Children will have a wide experience of books, and additional vocabulary. Another important strand of reading is the children’s understanding of what they are reading (comprehension). For planning and teaching, teachers focus on the content domains (as set out in the National Curriculum) for each key stage.


At Cropredy school we strive to provide the children with a variety of reading opportunities explored through three main avenues:


Reading To

  • Ongoing class novel

  • Daily story time

  • Fluency instruction

  • Informal reading opportunities and ‘book talk’

  • Teacher modelling - including phonics and explicit teaching of reading comprehension


Reading With

  • Small group guided reading

  • Whole class shared reading

  • Informal ‘reading with’ opportunities and ‘book talk’

  • 1:1 reading – fluency instruction

  • Pupil-read portions of stimulus/ teaching text

  • Literature circles/ book clubs


Reading By

  • Library reading

  • Class independent reading

  • Reading for research and background knowledge

  • Reading as part of continuous provision

  • Reading in the wider curriculum


For the teaching of reading, teachers use a variety of books and texts, which could include:

Phonics-related colour banded books, the class novel, picture led books (including for older children) magazines, newspaper articles, web pages, fiction and non-fiction books related to the current topic.

We meet regularly with English experts and advisors, keeping us up to date with age-related booklists and websites to inform our text choices.


Speaking and Listening 

At Cropredy School, we believe that speaking and listening form the foundations of all learning in English. In formal and informal situations, we create and encourage opportunities for meaningful conversation, discussion and talk around learning.

Questioning forms the basis of our teaching across the curriculum and we strongly encourage children to be inquisitive, to share their thoughts confidently in a supportive, nurturing environment where they feel safe enough to take risks and make mistakes, demonstrating courageous advocacy; championing causes that are important to them.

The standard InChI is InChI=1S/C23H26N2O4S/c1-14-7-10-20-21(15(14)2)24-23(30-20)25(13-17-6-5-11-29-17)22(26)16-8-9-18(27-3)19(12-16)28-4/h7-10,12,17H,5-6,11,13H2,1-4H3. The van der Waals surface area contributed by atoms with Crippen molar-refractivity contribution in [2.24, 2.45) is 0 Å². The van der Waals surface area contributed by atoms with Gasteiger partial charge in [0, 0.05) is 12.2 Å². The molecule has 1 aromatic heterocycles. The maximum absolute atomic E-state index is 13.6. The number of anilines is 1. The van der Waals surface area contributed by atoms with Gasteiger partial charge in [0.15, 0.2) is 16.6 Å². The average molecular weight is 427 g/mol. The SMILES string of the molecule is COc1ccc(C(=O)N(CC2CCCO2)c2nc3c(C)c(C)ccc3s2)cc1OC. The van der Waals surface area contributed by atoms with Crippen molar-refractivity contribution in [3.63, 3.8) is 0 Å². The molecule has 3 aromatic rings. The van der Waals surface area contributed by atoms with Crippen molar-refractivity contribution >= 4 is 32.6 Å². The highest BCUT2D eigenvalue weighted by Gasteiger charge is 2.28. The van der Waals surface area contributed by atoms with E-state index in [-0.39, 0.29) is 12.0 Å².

To implement this, we provide opportunities for:

  • Pupils to participate in discussions and debates with and to different audiences (e.g. talking partners, group and class discussions/debates).

  • Pupils to respond orally to different stimuli (e.g. radio, television, visiting speakers, music, film).

  • Pupils to be able to discuss and evaluate their own work with peers and adults.

  • Pupils to be involved in a wide range of drama activities to explore and deepen understanding (e.g. role play, hot seating, freeze framing).

  • Pupils to respond to stories, poems and rhymes.

  • Pupils to story step (learn a model text orally with actions) in the Pie Corbett ‘Talk for Writing’ style. 



Assessment is an integral part of the teaching and learning process and should be clearly linked to learning objectives:

  • Learners are actively involved, through an explicit understanding of learning objectives and success criteria

  • Target Tracker are is used to track progression, analyse what has been achieved in relation to learning objectives, direct planning and set future targets.

  • Regular marking and pupil conferencing in line with the schools marking policy offers pupils opportunities to reflect on their learning and make improvements

  • The Progression of skills for reading and writing documents, the review and consideration of when where and how writing genres are taught and the age-appropriate list of books are all used to ensure breadth of experience and learning.


Special Educational Needs Disability (SEND) / Pupil Premium / Higher Attainers

All children will have Quality First Teaching. Any children with identified SEND or in receipt of pupil premium funding may have work additional to and different from their peers in order to access the curriculum dependent upon their needs. As well as this, our school offers a demanding and varied curriculum, providing children with a range of opportunities in order for them to reach their full potential and consistently achieve highly from their starting points.



To ensure the our aims are fulfilled and achieve maximum impact, clear monitoring arrangements are in place to help ensure that children’s progress is maintained. This is achieved via the following:

  • Book Looks

  • Lesson observations and learning walks

  • Moderation at assessment points

  • Supporting staff with planning via coaching model

  • Ensuring that the appropriate support is in place where issues have been identified in progress or attainment

  • Delivering CPD to both teachers and TAs in an environment where all staff are valued and feel confident to share their own ideas and experiences

  • Feeding back to staff from Partnership meetings or CPD they have attended

  • Analysing data at the 3 core assessment points

  • Organising additional reading or writing days/events/ competitions

  • Keeping abreast of external assessments and moderation for Foundation Stage, end of Key stage One and end of Key stage Two

  • Sharing and sign-posting teachers to high quality resources

  • Celebrating children’s achievements with them